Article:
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-   -   Subset & deterministic noise (http://book.caltech.edu/bookforum/showthread.php?t=1075)

apinde 08-21-2012 09:06 AM

Subset & deterministic noise
 
Related to Q1 in HW6 I used the following reasoning to say that there is no trend. Whats the falacy?

Construct the hypothesis set H as the union of two hypothesis sets H1 and H2
Let H1 have higher deterministic noise and H2 have lower
H will have deterministic noise between H1 and H2
Now let H' be the set H1. Clearly H' is a subset of H ans H' has higher deterministic noise than H
Similarly H' can be H2, and then H' has lower deterministic noise than H

Therefore there is no trend

Andrs 08-21-2012 09:44 AM

Re: Subset & deterministic noise
 
If H is the union of H1 and H2 and assuming that H1 differs from H2, the hypothesis set H should be at least as complex as H2 therfore it should have a lower deterministic noise.
Related to the question:
The basic charachteristic is that H' is a subset of H therefore H' contains fewer alternatives compared to H (less options less flexibility). That is, H' will not be able to fit into the target function f as well as H would have. That is, H' implies a higher "deterministic noise".

apinde 08-21-2012 10:42 AM

Re: Subset & deterministic noise
 
Thanks for your response, Andrs.

Another expression of deterministic noise is the expected value of the squared error between the mean hypothesis and f(x). The mean hypothesis when one has disjoint H1 and H2 should fall somewhere between the more complex and the more simple sets and the deterministic error should be somewhere between the deterministic errors of H1 and H2. It other words, the deterministic error of H is not just the lower of the two.

MLearning 08-21-2012 11:21 AM

Re: Subset & deterministic noise
 
The argument that there is no trend seems to make sense to me. We are not told about the complexity of the hypothesis, what we are told is both H' and H contain a set of hypothesis functions which can be simple or complex.

I disagree with the assertion that fewer alternatives means less options and less complexity. A hypothesis set may have a few number of possible hypothesis functions but one of those functions can have the complexity to provide a good fit. Hence, less deterministic noise.

MLearning 08-21-2012 11:40 AM

Re: Subset & deterministic noise
 
The argument that there is no trend seems to make sense to me. We are not told about the complexity of the hypothesis, what we are told is both H' and H contain a set of hypothesis functions which can be simple or complex.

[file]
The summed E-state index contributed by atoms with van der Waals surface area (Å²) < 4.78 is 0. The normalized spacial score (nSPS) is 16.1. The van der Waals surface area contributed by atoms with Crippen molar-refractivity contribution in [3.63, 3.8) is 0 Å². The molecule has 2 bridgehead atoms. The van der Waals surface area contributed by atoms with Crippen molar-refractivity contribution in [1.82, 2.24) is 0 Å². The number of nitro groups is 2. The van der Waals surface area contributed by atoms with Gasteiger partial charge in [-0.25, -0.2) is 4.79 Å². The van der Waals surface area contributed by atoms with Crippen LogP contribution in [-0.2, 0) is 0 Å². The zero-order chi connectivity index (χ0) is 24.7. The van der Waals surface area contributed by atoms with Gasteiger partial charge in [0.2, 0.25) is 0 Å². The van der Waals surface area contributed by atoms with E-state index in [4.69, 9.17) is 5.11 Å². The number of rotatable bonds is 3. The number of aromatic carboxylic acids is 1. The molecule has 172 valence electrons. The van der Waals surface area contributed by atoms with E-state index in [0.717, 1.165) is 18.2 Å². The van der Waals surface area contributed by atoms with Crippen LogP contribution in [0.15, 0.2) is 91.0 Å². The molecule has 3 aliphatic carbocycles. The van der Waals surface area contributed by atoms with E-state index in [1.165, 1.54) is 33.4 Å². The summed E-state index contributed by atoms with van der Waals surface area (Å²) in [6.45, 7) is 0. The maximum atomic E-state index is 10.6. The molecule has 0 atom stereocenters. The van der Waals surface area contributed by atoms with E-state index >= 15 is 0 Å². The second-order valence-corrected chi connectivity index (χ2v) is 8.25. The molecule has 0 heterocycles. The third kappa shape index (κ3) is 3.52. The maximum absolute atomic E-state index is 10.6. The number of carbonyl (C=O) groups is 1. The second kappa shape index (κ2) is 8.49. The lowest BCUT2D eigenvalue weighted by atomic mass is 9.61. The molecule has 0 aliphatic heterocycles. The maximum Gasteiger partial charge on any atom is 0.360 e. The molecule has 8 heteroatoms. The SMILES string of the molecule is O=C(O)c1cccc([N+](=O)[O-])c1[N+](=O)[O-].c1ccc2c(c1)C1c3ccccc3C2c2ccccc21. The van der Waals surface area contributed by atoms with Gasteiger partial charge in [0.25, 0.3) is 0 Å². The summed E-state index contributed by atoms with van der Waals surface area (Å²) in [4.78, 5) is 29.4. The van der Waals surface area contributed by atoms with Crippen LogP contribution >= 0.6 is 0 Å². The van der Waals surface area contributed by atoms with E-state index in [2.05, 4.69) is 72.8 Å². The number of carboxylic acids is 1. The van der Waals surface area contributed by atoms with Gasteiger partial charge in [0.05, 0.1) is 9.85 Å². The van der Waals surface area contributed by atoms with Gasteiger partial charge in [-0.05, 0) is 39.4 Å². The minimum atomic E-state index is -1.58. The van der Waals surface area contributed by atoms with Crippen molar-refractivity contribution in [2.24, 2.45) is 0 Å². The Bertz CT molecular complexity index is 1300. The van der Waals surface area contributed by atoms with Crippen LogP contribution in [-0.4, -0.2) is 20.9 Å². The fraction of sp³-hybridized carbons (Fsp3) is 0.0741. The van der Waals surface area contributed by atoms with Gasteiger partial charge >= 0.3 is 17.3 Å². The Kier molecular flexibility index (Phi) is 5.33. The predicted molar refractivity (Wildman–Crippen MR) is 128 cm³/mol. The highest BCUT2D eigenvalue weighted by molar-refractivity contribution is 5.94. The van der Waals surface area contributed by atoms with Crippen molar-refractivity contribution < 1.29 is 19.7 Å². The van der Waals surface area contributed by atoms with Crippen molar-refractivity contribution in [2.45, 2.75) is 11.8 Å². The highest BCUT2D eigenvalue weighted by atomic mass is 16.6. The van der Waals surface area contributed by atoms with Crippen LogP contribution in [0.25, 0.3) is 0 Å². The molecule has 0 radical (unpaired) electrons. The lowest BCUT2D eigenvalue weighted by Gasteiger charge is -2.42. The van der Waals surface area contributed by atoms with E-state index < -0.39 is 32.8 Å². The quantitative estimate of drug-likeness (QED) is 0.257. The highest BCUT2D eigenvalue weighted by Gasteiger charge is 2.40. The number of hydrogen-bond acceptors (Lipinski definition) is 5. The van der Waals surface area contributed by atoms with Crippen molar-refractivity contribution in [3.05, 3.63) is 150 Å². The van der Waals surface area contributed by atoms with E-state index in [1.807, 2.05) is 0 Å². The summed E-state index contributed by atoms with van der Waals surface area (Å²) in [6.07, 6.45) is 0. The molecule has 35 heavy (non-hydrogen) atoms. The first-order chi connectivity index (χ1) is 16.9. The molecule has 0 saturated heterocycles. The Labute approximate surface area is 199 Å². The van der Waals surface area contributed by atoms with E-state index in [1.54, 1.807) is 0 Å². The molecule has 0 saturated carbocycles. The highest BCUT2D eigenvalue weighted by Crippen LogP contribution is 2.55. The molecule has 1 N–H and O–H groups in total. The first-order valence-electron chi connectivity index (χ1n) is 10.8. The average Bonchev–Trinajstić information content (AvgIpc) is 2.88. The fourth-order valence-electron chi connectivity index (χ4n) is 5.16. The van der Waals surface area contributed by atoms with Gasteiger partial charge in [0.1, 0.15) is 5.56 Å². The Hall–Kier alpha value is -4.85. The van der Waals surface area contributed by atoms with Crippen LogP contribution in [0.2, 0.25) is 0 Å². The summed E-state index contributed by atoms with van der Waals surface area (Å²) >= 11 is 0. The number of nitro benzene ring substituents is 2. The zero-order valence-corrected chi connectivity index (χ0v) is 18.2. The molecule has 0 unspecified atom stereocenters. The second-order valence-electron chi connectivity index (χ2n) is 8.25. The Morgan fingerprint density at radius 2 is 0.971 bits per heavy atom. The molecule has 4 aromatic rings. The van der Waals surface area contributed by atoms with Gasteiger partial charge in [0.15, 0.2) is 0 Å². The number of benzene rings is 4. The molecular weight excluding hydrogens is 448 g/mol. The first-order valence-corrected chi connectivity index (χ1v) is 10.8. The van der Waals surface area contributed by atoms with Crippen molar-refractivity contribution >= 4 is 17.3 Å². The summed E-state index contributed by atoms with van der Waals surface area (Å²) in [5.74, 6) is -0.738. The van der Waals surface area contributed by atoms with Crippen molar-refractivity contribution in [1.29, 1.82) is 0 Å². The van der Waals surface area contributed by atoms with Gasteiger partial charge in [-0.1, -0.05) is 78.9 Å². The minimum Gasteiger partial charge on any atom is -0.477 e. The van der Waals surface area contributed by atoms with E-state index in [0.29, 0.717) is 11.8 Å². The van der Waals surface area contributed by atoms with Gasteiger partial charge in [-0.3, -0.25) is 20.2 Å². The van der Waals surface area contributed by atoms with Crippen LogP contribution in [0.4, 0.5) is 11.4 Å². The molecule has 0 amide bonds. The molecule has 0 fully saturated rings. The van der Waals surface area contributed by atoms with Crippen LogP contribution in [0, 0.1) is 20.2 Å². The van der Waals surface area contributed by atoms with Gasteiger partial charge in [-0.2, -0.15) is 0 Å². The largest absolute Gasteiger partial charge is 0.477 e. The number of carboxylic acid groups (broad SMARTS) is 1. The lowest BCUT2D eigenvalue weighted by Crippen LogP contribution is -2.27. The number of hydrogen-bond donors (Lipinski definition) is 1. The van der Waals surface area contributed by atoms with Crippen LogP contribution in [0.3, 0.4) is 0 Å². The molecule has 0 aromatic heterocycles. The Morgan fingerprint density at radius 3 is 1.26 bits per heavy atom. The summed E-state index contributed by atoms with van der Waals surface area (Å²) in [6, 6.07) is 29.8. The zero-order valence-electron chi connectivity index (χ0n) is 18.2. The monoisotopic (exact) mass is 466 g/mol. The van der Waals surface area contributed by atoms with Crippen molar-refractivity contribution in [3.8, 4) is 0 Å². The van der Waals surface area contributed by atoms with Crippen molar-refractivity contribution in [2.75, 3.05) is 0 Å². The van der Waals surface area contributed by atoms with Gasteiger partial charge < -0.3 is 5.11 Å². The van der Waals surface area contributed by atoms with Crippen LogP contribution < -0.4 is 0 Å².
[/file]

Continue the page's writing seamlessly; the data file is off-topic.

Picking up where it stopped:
I disagree with the assertion that fewer alternatives means less options and less complexity. A hypothesis set may have a few number of possible hypothesis functions but one of those functions can have the complexity to provide a good fit. Hence, less deterministic noise.

JohnH 08-21-2012 12:30 PM

Re: Subset & deterministic noise
 
The phrase "deterministic noise" refers to complexity in the target function that cannot be described by the hypothesis set. \mathcal{H} is analogous to a vocabulary with each h being a word within that vocabulary. Removing words from the vocabulary, \mathcal{H}'\subset\mathcal{H}, diminishes expressive capability; i.e., there are fewer things that can be described.

MLearning 08-21-2012 12:39 PM

Re: Subset & deterministic noise
 
@JohnH,

I see your point and your argument makes sense. However, what if those remaining volcabularies in H' are complex enough to completely characterize the target function. Remember the target function is fixed in this case.

JohnH 08-21-2012 03:13 PM

Re: Subset & deterministic noise
 
The question was about trending, not a specific case. The question could be posed in terms of expected outcome. Is \mathcal{H}' more or less likely than \mathcal{H} to be sufficient to describe the target function?

ilya239 02-13-2013 07:00 PM

Re: Subset & deterministic noise
 
Quote:

Originally Posted by MLearning (Post 4227)
@JohnH,

I see your point and your argument makes sense. However, what if those remaining volcabularies in H' are complex enough to completely characterize the target function. Remember the target function is fixed in this case.

Deterministic noise will either be reduced or stay the same. So the change is zero with some probability and negative with some probability, so the expected change is negative. (What a hand-waving argument :) )


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